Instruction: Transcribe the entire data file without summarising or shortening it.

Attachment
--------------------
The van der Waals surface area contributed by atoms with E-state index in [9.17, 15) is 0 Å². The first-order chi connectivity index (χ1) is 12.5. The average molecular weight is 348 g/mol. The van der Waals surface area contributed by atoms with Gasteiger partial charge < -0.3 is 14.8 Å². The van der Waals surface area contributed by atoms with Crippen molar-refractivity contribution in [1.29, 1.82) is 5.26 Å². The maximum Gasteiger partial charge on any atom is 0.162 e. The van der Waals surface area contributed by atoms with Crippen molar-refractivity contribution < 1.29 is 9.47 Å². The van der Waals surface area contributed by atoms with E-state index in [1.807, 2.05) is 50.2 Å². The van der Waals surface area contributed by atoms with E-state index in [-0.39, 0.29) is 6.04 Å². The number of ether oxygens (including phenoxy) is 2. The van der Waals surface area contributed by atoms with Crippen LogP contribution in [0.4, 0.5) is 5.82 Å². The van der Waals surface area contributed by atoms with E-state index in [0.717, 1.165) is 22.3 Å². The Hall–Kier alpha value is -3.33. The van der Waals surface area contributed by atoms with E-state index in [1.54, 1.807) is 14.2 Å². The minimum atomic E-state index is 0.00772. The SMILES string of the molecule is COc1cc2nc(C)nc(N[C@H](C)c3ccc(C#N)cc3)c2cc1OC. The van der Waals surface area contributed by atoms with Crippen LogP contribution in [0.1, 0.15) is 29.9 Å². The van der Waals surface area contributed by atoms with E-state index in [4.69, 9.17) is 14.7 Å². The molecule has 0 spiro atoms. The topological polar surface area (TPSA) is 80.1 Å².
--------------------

The van der Waals surface area contributed by atoms with E-state index in [9.17, 15) is 0 Å². The first-order chi connectivity index (χ1) is 12.5. The average molecular weight is 348 g/mol. The van der Waals surface area contributed by atoms with Gasteiger partial charge < -0.3 is 14.8 Å². The van der Waals surface area contributed by atoms with Crippen molar-refractivity contribution in [1.29, 1.82) is 5.26 Å². The maximum Gasteiger partial charge on any atom is 0.162 e. The van der Waals surface area contributed by atoms with Crippen molar-refractivity contribution < 1.29 is 9.47 Å². The van der Waals surface area contributed by atoms with E-state index in [1.807, 2.05) is 50.2 Å². The van der Waals surface area contributed by atoms with E-state index in [-0.39, 0.29) is 6.04 Å². The number of ether oxygens (including phenoxy) is 2. The van der Waals surface area contributed by atoms with Crippen LogP contribution in [0.4, 0.5) is 5.82 Å². The van der Waals surface area contributed by atoms with E-state index in [0.717, 1.165) is 22.3 Å². The Hall–Kier alpha value is -3.33. The van der Waals surface area contributed by atoms with E-state index in [1.54, 1.807) is 14.2 Å². The minimum atomic E-state index is 0.00772. The SMILES string of the molecule is COc1cc2nc(C)nc(N[C@H](C)c3ccc(C#N)cc3)c2cc1OC. The van der Waals surface area contributed by atoms with Crippen LogP contribution in [0.1, 0.15) is 29.9 Å². The van der Waals surface area contributed by atoms with E-state index in [4.69, 9.17) is 14.7 Å². The molecule has 0 spiro atoms. The topological polar surface area (TPSA) is 80.1 Å².